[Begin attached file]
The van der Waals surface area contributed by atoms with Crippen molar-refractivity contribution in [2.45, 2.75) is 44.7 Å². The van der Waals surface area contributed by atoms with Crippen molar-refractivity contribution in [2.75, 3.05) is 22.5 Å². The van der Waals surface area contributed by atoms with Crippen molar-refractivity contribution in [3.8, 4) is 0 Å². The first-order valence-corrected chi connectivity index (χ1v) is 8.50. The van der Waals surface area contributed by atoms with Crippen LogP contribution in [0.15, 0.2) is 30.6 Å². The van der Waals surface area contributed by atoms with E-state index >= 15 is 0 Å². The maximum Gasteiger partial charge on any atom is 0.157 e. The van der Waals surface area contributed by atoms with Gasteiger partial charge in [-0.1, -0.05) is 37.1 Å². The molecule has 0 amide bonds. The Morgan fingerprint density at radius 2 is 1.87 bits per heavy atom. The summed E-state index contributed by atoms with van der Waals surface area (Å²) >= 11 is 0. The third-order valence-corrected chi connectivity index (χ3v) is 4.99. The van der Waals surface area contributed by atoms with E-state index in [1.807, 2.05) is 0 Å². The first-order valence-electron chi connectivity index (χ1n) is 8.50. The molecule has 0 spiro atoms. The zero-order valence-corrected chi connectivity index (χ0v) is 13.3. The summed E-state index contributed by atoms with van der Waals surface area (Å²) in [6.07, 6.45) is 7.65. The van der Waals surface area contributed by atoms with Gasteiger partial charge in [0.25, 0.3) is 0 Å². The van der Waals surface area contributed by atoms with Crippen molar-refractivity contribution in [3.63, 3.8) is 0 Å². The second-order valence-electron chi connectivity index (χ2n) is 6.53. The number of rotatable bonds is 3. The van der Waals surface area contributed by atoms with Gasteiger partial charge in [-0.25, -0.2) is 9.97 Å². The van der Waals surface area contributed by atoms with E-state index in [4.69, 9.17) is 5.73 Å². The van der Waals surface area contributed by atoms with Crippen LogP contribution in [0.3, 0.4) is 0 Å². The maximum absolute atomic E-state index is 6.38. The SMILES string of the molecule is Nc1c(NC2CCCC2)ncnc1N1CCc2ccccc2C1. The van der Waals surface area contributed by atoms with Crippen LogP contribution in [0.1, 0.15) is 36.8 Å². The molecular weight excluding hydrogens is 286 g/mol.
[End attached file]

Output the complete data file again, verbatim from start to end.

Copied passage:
The van der Waals surface area contributed by atoms with Crippen molar-refractivity contribution in [2.45, 2.75) is 44.7 Å². The van der Waals surface area contributed by atoms with Crippen molar-refractivity contribution in [2.75, 3.05) is 22.5 Å². The van der Waals surface area contributed by atoms with Crippen molar-refractivity contribution in [3.8, 4) is 0 Å². The first-order valence-corrected chi connectivity index (χ1v) is 8.50. The van der Waals surface area contributed by atoms with Crippen LogP contribution in [0.15, 0.2) is 30.6 Å². The van der Waals surface area contributed by atoms with E-state index >= 15 is 0 Å². The maximum Gasteiger partial charge on any atom is 0.157 e. The van der Waals surface area contributed by atoms with Gasteiger partial charge in [-0.1, -0.05) is 37.1 Å². The molecule has 0 amide bonds. The Morgan fingerprint density at radius 2 is 1.87 bits per heavy atom. The summed E-state index contributed by atoms with van der Waals surface area (Å²) >= 11 is 0. The third-order valence-corrected chi connectivity index (χ3v) is 4.99. The van der Waals surface area contributed by atoms with E-state index in [1.807, 2.05) is 0 Å². The first-order valence-electron chi connectivity index (χ1n) is 8.50. The molecule has 0 spiro atoms. The zero-order valence-corrected chi connectivity index (χ0v) is 13.3. The summed E-state index contributed by atoms with van der Waals surface area (Å²) in [6.07, 6.45) is 7.65. The van der Waals surface area contributed by atoms with Gasteiger partial charge in [0.25, 0.3) is 0 Å². The van der Waals surface area contributed by atoms with Crippen molar-refractivity contribution in [3.63, 3.8) is 0 Å². The second-order valence-electron chi connectivity index (χ2n) is 6.53. The number of rotatable bonds is 3. The van der Waals surface area contributed by atoms with Gasteiger partial charge in [-0.25, -0.2) is 9.97 Å². The van der Waals surface area contributed by atoms with E-state index in [4.69, 9.17) is 5.73 Å². The van der Waals surface area contributed by atoms with Crippen LogP contribution in [0.3, 0.4) is 0 Å². The maximum absolute atomic E-state index is 6.38. The SMILES string of the molecule is Nc1c(NC2CCCC2)ncnc1N1CCc2ccccc2C1. The van der Waals surface area contributed by atoms with Crippen LogP contribution in [0.1, 0.15) is 36.8 Å². The molecular weight excluding hydrogens is 286 g/mol.